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Parking: The big oceanside problem

STORY BY MEG LAUGHLIN (Week of August 14, 2014)
Photo: Sexton Plaza parking lot.

The planning and zoning meeting at City Hall last Thursday could have been a fashion show as owners of upscale shops lined up to question what effect the outdoor expansion of Mulligan’s restaurant would have on parking for businesses in Central Beach.

While they applauded Mulligan’s success, they worried aloud that more business for Mulligan’s could mean fewer on-street parking spots for their customers.

“I have no problem with what Mulligan’s is trying to do. But our older clients are not going to park down the road, and if they can’t park close to us they are not going to come into our shops,” said Laurie Connally, whose family owns the Petite Shop in Sexton Plaza.

“Aren’t there penalties for the extra seating at Mulligan’s and not getting it cleared first?” Veranda owner Cathy Padgett asked the planning board, which was deciding on Mulligan’s request for a variance after the fact. 

The answer came back that Mulligan’s had been fined $50 but had since met code requirements for its additional tiki roofs and tables, and the planning board was trying to work with them.

“That’s pitiful,” said Padgett. “If I put balloons out, code enforcement comes to see me. I have to deal with a balloon policeman, but Mulligan’s can expand.”

Planning board chair Lawrence Lauffer responded: “It’s a balancing act. Expansion sparks synergy but sometimes hurts individuals. We are looking at solutions.”

Twig owner Nancy Cook took the microphone next.

“We are all happy Mulligan’s is doing well, but we don’t want it to happen at the expense of our businesses doing well because of the parking crunch,” said Cook.

Mulligan’s owner George Hart had come before the city planning and development council to get approval for an outdoor expansion of 3,280 square feet that included tiki huts, tables, Adirondack chairs and pavers.

“Thank God for all of us it’s crowded; it’s a positive thing,” he told the shop owners, explaining that the Mulligan’s was actually only expanding by seven tiki tables.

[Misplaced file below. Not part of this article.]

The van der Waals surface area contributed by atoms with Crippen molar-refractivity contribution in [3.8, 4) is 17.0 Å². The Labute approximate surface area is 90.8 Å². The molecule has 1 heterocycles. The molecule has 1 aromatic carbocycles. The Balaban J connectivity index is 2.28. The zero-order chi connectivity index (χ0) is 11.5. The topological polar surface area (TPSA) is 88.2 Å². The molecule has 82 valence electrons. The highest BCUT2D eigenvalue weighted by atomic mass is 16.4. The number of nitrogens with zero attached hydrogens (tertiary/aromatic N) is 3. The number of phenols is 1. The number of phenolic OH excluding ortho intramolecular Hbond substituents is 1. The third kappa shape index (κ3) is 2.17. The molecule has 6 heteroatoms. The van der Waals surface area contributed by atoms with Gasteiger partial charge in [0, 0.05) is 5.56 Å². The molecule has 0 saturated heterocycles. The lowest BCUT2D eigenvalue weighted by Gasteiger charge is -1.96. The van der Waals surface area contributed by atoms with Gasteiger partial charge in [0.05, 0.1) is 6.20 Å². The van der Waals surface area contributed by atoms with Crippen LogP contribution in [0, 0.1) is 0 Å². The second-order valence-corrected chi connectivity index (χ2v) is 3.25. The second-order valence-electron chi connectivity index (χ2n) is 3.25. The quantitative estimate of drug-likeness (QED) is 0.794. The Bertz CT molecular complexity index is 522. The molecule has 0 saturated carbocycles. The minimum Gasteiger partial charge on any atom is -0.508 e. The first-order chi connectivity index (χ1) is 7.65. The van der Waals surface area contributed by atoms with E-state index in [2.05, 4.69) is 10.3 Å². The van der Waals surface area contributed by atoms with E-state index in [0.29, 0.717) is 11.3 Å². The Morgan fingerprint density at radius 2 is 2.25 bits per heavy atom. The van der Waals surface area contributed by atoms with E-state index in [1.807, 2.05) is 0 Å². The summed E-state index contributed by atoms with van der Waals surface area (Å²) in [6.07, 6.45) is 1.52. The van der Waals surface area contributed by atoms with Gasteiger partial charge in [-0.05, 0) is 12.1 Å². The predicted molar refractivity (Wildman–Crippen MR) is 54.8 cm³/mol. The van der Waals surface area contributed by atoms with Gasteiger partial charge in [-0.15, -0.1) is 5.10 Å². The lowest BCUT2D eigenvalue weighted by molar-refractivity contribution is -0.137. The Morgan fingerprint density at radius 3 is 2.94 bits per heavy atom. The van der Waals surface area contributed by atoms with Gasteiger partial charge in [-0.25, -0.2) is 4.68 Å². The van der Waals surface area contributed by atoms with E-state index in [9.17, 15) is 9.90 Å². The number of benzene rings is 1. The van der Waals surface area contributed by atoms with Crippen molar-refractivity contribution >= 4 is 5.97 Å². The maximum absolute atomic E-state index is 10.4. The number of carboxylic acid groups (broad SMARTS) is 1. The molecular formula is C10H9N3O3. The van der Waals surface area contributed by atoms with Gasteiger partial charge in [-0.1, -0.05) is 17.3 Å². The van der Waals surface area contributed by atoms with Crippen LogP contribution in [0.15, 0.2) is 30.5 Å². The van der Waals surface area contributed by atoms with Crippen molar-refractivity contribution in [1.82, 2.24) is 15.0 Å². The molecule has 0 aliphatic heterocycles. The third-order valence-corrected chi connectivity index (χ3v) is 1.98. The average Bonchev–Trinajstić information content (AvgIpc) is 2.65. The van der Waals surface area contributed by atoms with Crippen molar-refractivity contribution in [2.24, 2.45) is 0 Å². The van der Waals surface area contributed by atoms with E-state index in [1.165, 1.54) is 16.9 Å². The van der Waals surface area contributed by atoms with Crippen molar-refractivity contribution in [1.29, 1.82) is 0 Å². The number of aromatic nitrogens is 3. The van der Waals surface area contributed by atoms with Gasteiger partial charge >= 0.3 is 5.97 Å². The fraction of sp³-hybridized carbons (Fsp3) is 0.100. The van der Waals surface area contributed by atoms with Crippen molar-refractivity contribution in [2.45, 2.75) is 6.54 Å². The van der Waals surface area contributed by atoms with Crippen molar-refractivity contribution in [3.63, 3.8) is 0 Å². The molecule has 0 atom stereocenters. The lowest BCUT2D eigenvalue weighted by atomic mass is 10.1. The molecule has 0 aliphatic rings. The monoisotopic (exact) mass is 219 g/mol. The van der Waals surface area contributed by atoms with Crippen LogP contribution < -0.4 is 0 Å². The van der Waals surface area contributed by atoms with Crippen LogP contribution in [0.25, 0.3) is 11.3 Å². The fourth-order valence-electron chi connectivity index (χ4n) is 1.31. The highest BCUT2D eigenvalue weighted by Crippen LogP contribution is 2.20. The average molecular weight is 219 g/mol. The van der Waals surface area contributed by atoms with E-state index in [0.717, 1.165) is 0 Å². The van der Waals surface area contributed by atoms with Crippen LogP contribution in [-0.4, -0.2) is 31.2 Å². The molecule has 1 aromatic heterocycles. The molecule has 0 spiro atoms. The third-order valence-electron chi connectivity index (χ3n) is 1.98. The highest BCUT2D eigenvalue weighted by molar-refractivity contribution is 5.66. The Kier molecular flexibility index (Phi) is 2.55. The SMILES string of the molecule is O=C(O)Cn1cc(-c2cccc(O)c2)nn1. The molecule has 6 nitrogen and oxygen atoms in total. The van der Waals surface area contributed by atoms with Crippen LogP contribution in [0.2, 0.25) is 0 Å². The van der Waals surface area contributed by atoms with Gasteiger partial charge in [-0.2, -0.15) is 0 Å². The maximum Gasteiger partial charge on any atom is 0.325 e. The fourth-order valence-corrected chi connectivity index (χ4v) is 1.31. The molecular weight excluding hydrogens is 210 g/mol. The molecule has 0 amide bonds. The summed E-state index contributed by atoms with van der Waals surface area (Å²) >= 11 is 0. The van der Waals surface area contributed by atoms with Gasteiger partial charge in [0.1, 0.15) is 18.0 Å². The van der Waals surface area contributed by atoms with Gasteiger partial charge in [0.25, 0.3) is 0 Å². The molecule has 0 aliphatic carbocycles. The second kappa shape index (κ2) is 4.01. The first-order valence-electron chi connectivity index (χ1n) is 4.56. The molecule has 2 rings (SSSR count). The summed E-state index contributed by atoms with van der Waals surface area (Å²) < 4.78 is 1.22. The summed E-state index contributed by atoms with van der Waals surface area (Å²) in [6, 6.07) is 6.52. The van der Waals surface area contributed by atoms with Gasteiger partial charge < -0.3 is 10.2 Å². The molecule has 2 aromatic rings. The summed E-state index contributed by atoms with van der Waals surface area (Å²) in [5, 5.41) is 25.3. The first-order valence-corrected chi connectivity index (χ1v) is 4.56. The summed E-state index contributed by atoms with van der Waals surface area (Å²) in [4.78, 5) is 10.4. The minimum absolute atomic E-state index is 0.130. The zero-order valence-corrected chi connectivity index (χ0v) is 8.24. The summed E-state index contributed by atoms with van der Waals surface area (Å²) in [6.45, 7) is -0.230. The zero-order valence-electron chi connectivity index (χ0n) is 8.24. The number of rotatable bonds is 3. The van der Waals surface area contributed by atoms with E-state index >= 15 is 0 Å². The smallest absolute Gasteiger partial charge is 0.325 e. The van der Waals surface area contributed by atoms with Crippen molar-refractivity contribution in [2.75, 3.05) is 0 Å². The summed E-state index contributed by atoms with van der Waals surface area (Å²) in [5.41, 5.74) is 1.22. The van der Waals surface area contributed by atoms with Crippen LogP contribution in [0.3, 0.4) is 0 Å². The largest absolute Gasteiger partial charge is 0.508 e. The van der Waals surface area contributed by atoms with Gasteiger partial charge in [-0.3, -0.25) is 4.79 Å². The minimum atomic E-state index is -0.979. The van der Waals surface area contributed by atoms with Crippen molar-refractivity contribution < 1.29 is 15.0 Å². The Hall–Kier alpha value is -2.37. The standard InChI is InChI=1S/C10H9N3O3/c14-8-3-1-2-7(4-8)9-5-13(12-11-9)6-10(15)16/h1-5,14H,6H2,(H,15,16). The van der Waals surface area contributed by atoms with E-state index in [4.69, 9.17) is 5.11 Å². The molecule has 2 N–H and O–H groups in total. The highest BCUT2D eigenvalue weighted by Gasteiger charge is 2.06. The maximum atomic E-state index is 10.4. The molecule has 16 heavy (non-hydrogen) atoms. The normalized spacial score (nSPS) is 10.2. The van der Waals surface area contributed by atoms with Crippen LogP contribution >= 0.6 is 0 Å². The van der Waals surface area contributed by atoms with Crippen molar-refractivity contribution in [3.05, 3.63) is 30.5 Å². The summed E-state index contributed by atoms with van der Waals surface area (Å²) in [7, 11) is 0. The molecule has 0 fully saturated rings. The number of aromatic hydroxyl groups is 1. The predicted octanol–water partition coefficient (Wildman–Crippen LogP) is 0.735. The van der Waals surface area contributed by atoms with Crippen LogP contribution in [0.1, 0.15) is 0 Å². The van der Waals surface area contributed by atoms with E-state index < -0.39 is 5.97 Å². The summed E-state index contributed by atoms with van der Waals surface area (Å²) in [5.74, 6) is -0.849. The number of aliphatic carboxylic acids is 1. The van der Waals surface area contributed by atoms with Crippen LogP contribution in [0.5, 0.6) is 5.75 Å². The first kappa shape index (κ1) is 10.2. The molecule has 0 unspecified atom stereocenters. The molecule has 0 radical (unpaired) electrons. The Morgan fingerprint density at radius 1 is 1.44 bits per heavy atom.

Most of the parking spaces in Sexton Plaza and on the street, he estimated, were being taken by hotel restaurant and bar customers, as well as their employees, and not  by customers and employees of Mulligan’s.

He offered to contribute to bringing in a trolley to ferry employees from Riverside Park to their jobs in order to free up street parking.

Bobby McCarthy, owner of Bobby’s Restaurant, which has 40 parking spaces, spoke in support of the retail merchants. Employee parking at the hotels and Mulligan’s is a problem because often employees take the street spaces which are only supposed to be allotted for two hours to a vehicle, said McCarthy.

“How about a meter maid on patrol more? One day we have one, the next day we don’t,” he said.

Joey Replogle of the Ocean Grill, which has its own parking lot, also had a suggestion to create more parking spaces in popular Central  Beach: “What if the Holiday Inn No Parking signs came down?” he asked. 

Unlikely, Holiday Inn manager Scott Dipietro told Vero Beach 32963.  “We like to reserve the lot for guests, but we don’t patrol it and it’s unattended.”

City planning director Tim McGarry reminded the Central Beach restaurant and shop owners that despite parking issues, “the main issue here is whether Mulligan’s outside dining meets code, and I believe it does.”

Because of that, the planning board voted to approve Mulligan’s expansion with only Richard Cahoy dissenting.